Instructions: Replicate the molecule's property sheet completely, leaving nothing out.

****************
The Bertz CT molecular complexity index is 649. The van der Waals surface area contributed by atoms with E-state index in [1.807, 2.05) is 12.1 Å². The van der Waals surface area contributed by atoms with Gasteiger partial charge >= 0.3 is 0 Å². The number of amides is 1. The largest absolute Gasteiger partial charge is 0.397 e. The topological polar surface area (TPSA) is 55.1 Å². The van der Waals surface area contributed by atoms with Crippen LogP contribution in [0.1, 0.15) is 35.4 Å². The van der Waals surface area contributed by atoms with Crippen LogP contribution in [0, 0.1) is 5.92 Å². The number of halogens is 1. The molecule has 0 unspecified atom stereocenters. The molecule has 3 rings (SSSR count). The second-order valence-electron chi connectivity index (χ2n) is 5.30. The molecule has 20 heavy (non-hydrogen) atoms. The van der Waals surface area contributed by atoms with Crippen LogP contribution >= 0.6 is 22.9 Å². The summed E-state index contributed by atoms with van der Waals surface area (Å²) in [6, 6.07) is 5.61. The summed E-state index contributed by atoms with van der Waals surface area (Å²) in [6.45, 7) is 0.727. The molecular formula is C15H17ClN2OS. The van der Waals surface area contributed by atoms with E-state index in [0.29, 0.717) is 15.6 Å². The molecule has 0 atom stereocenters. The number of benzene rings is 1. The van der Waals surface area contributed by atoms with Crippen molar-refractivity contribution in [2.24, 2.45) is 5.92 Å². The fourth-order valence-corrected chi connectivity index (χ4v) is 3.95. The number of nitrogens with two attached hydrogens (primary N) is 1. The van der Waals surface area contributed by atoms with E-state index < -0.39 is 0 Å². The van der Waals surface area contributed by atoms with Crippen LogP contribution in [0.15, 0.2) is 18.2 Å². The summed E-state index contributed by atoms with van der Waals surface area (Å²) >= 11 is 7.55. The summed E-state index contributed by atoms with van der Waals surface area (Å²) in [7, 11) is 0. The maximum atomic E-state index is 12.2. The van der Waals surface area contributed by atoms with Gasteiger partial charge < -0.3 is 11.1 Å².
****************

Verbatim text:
The Bertz CT molecular complexity index is 649. The van der Waals surface area contributed by atoms with E-state index in [1.807, 2.05) is 12.1 Å². The van der Waals surface area contributed by atoms with Gasteiger partial charge >= 0.3 is 0 Å². The number of amides is 1. The largest absolute Gasteiger partial charge is 0.397 e. The topological polar surface area (TPSA) is 55.1 Å². The van der Waals surface area contributed by atoms with Crippen LogP contribution in [0.1, 0.15) is 35.4 Å². The van der Waals surface area contributed by atoms with Crippen LogP contribution in [0, 0.1) is 5.92 Å². The number of halogens is 1. The molecule has 0 unspecified atom stereocenters. The molecule has 3 rings (SSSR count). The second-order valence-electron chi connectivity index (χ2n) is 5.30. The molecule has 20 heavy (non-hydrogen) atoms. The van der Waals surface area contributed by atoms with Crippen LogP contribution >= 0.6 is 22.9 Å². The summed E-state index contributed by atoms with van der Waals surface area (Å²) in [6, 6.07) is 5.61. The summed E-state index contributed by atoms with van der Waals surface area (Å²) in [6.45, 7) is 0.727. The molecular formula is C15H17ClN2OS. The van der Waals surface area contributed by atoms with E-state index in [0.29, 0.717) is 15.6 Å². The molecule has 0 atom stereocenters. The number of benzene rings is 1. The van der Waals surface area contributed by atoms with Crippen molar-refractivity contribution in [2.24, 2.45) is 5.92 Å². The fourth-order valence-corrected chi connectivity index (χ4v) is 3.95. The number of nitrogens with two attached hydrogens (primary N) is 1. The van der Waals surface area contributed by atoms with E-state index < -0.39 is 0 Å². The van der Waals surface area contributed by atoms with Crippen LogP contribution in [0.15, 0.2) is 18.2 Å². The summed E-state index contributed by atoms with van der Waals surface area (Å²) >= 11 is 7.55. The summed E-state index contributed by atoms with van der Waals surface area (Å²) in [7, 11) is 0. The maximum atomic E-state index is 12.2. The van der Waals surface area contributed by atoms with Gasteiger partial charge < -0.3 is 11.1 Å².